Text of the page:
Lower technology costs (Cases 3 & 4) lead to an increased share of energy from PV, and lower overall supply costs.

It is not clear that DG is the “right answer” from a system perspective

Retail prices have already incentivised C&I-scale and, to a lesser extent, residential-scale investment in places like Dubai and Jordan, but a system perspective suggests that utility-scale projects may offer lower overall costs. As Figure 1 showed, the levelised costs of C&I solar PV projects are higher than for utility-scale projects. Transmission and distribution costs add ~$20/MWh for utility projects, but this does not change the overall picture.

Arguably, though, central planners are not building utility-scale solar fast enough. Smaller-scale, embedded projects could provide a way to get capacity connected quickly – it’s not the lowest cost solar, but it’s better than not enough solar. This argument depends on how one expects solar costs to evolve. A rapid system transformation today may not make sense if solar costs are halved by tomorrow.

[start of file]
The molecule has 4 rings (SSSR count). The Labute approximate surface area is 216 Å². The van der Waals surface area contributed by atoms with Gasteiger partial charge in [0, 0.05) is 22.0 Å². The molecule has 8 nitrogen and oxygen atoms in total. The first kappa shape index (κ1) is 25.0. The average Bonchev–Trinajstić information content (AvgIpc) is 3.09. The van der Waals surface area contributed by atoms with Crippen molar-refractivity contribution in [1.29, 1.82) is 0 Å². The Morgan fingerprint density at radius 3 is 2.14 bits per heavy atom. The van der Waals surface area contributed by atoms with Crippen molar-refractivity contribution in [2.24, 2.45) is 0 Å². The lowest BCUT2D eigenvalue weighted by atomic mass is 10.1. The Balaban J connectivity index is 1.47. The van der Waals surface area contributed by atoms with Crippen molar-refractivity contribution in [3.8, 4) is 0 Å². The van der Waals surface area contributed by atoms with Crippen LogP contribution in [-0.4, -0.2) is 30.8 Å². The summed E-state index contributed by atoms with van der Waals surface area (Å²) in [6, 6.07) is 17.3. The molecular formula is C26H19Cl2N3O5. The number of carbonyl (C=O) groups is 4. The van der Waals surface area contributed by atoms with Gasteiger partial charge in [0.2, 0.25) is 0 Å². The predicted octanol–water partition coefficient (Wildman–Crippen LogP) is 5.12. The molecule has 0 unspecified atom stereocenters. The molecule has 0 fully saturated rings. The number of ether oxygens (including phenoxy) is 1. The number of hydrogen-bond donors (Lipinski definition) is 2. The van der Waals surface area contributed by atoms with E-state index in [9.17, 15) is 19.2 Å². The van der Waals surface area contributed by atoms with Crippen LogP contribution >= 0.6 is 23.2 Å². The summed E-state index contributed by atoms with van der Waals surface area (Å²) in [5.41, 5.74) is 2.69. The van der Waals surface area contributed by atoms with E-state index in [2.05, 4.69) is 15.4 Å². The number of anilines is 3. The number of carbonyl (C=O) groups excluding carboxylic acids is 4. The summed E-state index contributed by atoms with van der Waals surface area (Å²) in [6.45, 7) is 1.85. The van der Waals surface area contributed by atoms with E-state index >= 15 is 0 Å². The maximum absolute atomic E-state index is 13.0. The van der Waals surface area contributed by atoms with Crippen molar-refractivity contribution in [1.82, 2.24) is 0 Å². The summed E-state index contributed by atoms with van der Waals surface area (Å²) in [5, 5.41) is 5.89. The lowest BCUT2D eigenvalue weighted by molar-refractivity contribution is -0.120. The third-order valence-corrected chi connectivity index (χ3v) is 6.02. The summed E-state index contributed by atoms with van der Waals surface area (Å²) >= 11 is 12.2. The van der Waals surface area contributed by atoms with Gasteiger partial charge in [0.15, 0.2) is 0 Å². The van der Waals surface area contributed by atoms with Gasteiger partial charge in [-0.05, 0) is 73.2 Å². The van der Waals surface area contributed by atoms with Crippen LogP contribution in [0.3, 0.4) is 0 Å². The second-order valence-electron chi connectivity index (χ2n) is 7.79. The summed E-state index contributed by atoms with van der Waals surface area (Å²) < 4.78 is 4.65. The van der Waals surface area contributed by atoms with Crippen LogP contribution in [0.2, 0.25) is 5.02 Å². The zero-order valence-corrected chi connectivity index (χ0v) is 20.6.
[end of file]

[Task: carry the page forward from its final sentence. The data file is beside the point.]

Regulators will need to ensure DG is properly incentivised

Whatever the regulator’s views of the ‘right’ solution are, it will want to make sure that effective rules and incentives are in place to deliver it.

The retail tariff is one of the main price signals affecting the business case for embedded generation. In the Middle East, some or all of the following distortions mean this signal is far from perfect:

  • Fixed vs. variable costs: Although tariffs are based on actual total costs, they tend not to reflect the utility’s underlying cost structures. Most of a power system’s costs are fixed – consisting of capital and fixed O&M payments. In Abu Dhabi, for example, these account for ~75% of system costs, growing to ~85% by 2030. These fixed costs mainly depend on total system demand in a small number of hours each year. However, for most retail tariffs, fixed charges are low or non-existent, and variable charges do not depend on time of use. The net effect is that the costs avoided by the consumer through its embedded generation are greater than those avoided by the utility.
  • Erosion of the consumer base: Higher volumes of embedded generation mean lower volumes of grid consumption. In the short term this can increase retail prices as the utility’s costs need to be recovered from a smaller demand. So, the more some consumers benefit from low-cost embedded generation, the more other consumers lose out from higher retail costs.